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TV REVIEW : 'What's Alan Watching?'Eddie Murphy's Shot in the Arm for Ailing CBS

February 27, 1989|TERRY ATKINSON

Eddie Murphy is a heck of a kidder, and we know you're going to think we're kidding when we tell you this, but it's true: The acerbic black comedian's return to television is a comedy special about a white teen-age boy in a very Caucasian family. Really.

That's just one of the surprises in store for anyone who tunes in to the terrific "What's Alan Watching?" (8-9 tonight on Channels 2 and 8).

Murphy served as executive producer, and he also appears in a couple of wild character roles--most notably impersonating singer James Brown--but this is like nothing he's ever been associated with before. The real point of reference here is "James at 15," that 1977 movie (and subsequent short-lived series on NBC) that depicted a teen-age boy's travails with love, life and family.

"What's Alan Watching?" is what you might get if "James at 15" had been zapped into 1989. Zap is the word, because, in a flip on James' daydreams, Alan's fantasies are centered around his television. He's constantly zapping it with his remote control, and sometimes whoever he's watching--a woman taking a shower in one of those teasing soap ads, the Smothers Brothers, a cheerleader he has taped at school--talks to him.

But while "James at 15" was primarily dramatic, "What's Alan Watching" is almost totally comic--and almost totally successful at it too.

Like Alan Hoffstetter himself (played with verve by heartthrob Corin (Corky) Nemec), the hour is funny, irreverent and lively to the point of antsiness. Director Thomas Schlamme and writers Barry W. Blaustein, David Sheffield and Bob Tischler (the latter also produced) pull every trick in the book to get a laugh.

Sometimes that results in low comedy (Dad bumping his head while fixing the toilet) and caricature (Alan's whiny sister with an inexplicable New York accent; her Carpet King boyfriend who's always eating off the rug in his TV ads).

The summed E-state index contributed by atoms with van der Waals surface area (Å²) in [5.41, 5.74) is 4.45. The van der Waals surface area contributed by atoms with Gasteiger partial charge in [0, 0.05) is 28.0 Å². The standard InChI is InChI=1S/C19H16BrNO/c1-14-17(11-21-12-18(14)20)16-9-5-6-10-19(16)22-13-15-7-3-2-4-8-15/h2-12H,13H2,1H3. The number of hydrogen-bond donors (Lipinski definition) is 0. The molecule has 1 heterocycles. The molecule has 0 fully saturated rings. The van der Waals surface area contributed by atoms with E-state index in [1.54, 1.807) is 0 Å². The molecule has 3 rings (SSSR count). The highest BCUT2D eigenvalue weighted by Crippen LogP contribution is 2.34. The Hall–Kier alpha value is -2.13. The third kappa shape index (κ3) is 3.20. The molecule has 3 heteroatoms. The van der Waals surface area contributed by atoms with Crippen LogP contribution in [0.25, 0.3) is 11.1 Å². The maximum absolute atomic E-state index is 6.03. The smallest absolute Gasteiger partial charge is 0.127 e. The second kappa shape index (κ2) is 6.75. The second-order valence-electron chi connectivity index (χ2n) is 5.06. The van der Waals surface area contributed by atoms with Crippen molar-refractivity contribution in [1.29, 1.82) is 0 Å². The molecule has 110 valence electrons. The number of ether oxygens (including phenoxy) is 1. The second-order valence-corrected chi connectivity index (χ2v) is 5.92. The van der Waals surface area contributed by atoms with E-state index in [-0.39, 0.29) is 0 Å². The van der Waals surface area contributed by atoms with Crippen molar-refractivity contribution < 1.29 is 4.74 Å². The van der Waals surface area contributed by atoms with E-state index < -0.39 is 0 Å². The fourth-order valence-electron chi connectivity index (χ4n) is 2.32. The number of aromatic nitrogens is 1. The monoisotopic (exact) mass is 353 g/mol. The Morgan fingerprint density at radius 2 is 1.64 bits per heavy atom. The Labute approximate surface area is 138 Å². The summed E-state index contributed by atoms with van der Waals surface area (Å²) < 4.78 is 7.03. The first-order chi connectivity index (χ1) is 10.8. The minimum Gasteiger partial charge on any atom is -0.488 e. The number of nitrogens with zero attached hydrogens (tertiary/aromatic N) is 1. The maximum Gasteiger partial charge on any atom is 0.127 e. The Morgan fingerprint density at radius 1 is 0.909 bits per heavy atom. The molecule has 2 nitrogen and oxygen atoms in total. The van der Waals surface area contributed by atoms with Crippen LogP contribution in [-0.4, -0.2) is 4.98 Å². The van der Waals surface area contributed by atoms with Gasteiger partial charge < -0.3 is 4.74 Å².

More often, it results in super-hip humor--much of it reflecting sharp truths about teen-agers, television and modern American life.

A lot of the funny stuff comes from Alan, who frequently talks to the camera (just as his TV characters often talk to him) and from his wacky family, rounded out by a tap-dance-and-song instructing Mom ("She's turning my little brother into Al Jolstein , dude," complains Alan's punkish rival in love).

And a lot of it comes from that crazy-quilt television: Our boy seldom stays with anything longer than a microsecond. The natural juxtapositions are funny enough, but when he actually sticks with something for a few seconds, it's often a scream--like a biography of Mr. Ed, those terrific skits that Murphy stars in, and a "Jeopardy!" takeoff in which Alex Trebek introduces the category "Alan's Family."

There are also numerous little comic quickies that you may miss if you blink. When Alan flips to a scene from "Best Defense," one of Murphy's few cinematic mistakes, he remarks "bad movie" and flips on. (You can almost hear Murphy's chuckle, self-deprecating this time, in the background.)

"What's Alan Watching?" is a pilot for a possible series that, if scheduled, should bring ailing CBS the young blood it desperately needs.

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